What is this activity? Dancing. Yes, that’s right! In the face of hopeless circumstances, the Brodies dance. When others would be angry at God, they praise Him. When others could only focus on what has been taken from their lives, the Brodie’s focus on what they’ve been given.  When negativity would encroach on another, the Brodies celebrate the simple joys in life. When many would paste a permanent grimace on their face, laughter constantly fills the Brodie home.

This last video clip briefly shows Scott’s decline from being able to speak normally and hold his head up to experiencing difficulties with both…yet he literally dances through the storm.  This is a must see!It will change your day!!


  • As you read the transcript and watched the footage, what was it about the Brodies that made you say, “God, I want to be like that in my difficulties!”? Was it their God-given joy? Strength? Peace? Perspective? Humor? Contentment? Knowledge of Scripture?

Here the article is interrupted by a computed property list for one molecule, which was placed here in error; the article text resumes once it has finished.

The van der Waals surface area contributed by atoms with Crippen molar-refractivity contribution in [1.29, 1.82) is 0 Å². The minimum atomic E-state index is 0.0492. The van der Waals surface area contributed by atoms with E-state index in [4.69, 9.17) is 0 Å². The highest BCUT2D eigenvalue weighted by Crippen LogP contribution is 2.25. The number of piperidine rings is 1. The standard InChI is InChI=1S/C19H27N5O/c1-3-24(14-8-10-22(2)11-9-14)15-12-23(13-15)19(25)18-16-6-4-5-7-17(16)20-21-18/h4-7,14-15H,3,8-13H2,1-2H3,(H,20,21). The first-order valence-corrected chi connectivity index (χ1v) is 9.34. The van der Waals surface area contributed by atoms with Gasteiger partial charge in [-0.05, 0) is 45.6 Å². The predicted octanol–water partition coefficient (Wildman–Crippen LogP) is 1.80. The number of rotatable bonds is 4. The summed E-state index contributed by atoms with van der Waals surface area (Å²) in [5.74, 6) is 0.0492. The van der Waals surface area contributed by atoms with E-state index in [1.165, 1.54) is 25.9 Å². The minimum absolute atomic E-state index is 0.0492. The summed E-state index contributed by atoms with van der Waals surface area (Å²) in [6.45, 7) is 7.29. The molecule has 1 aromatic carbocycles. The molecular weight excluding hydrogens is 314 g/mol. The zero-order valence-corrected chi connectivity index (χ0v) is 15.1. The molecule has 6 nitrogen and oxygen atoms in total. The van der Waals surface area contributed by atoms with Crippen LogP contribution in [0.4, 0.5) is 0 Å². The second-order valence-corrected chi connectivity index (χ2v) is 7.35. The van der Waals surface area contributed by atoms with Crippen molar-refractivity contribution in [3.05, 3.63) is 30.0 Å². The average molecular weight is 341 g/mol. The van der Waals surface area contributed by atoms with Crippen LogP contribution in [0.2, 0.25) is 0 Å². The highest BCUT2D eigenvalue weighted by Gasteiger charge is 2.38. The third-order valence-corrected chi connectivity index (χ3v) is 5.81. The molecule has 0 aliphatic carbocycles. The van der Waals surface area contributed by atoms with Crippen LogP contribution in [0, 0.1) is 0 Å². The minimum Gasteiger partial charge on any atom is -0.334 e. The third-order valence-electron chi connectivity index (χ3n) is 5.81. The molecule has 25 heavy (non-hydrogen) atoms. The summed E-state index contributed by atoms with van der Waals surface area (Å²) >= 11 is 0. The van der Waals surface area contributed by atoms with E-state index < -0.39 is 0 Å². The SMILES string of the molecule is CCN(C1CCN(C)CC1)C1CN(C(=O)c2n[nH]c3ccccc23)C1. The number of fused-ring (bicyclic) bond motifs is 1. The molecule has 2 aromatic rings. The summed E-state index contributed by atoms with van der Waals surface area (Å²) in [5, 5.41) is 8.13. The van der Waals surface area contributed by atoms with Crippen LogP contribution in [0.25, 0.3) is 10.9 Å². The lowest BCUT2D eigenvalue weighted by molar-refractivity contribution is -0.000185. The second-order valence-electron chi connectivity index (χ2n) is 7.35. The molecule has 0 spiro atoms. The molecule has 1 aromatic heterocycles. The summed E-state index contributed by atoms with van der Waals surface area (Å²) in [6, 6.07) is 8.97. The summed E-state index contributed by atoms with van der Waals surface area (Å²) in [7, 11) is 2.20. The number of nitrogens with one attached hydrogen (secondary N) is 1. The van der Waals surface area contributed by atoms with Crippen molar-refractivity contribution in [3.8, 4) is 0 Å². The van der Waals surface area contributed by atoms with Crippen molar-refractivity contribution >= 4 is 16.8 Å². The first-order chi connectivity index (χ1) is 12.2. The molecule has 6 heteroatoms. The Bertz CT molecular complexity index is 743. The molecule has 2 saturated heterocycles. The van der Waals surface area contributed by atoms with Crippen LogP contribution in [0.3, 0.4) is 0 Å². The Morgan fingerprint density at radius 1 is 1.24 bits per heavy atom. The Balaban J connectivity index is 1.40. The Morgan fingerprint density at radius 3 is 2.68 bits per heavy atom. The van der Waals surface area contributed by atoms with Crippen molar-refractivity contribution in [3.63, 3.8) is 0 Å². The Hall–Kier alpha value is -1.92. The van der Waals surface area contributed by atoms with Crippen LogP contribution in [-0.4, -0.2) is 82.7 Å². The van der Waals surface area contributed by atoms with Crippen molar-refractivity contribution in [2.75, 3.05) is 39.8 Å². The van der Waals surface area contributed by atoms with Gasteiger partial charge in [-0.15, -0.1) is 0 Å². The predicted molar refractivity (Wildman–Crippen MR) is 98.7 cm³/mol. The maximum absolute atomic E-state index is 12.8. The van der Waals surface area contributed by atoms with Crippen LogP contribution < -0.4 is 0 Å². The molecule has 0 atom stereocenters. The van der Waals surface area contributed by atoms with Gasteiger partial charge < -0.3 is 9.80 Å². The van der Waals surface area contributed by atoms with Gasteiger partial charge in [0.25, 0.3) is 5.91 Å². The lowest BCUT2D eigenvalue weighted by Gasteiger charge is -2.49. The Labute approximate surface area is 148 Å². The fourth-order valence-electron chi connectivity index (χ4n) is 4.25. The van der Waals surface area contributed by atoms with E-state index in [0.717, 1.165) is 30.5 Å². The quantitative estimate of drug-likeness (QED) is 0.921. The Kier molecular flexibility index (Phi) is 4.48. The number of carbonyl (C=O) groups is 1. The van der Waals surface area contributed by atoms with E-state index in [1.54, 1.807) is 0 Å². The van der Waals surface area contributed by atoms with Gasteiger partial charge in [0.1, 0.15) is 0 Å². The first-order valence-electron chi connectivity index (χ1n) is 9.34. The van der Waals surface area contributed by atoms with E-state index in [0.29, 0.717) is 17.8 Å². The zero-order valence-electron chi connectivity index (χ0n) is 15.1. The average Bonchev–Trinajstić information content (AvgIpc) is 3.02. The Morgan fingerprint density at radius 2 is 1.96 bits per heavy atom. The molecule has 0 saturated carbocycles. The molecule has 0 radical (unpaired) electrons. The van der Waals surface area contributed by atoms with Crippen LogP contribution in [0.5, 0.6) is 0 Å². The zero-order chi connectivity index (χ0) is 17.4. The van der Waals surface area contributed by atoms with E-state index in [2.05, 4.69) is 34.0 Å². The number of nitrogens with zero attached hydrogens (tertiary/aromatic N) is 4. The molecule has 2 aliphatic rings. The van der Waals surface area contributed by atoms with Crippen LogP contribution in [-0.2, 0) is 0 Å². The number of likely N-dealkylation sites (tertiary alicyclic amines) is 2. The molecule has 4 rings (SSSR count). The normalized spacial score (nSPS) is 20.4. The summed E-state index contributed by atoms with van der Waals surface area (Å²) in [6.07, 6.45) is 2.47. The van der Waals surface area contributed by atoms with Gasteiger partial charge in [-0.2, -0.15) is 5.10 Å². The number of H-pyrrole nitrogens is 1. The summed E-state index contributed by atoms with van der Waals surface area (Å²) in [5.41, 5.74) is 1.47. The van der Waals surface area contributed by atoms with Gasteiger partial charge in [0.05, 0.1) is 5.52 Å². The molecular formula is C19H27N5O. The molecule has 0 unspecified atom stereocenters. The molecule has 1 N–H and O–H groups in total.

• What seems noticeably absent from your life now that you’ve seen it materialized in Scott and Glennis?



Walking Through the Valley: The Scott Brodie Story

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Scott Brodie, an avid athlete, received devastating news. Lou Gehrig’s disease was rapidly paralyzing him and would take his life within two to five years. Yet, thirteen years later, Scott, his wife and children maintain their faith and joy in Christ. God’s promises have been their hope and strength. In Walking Through the Valley, Scott shares how to hope in God when life’s circumstances contradict all hope.Be inspired to find hope and joy – no matter what you are facing!


Disclosure of Material Connection: Some of the links in the post above are “affiliate links.” This means if you click on the link and purchase the item, Shades of Grace will receive an affiliate commission. Regardless, I only recommend products or services I use personally and believe will add value to my readers. I am disclosing this in accordance with the Federal Trade Commission’s 16 CFR, Part 255 “Guides Concerning the Use of Endorsements and Testimonials in Advertising.”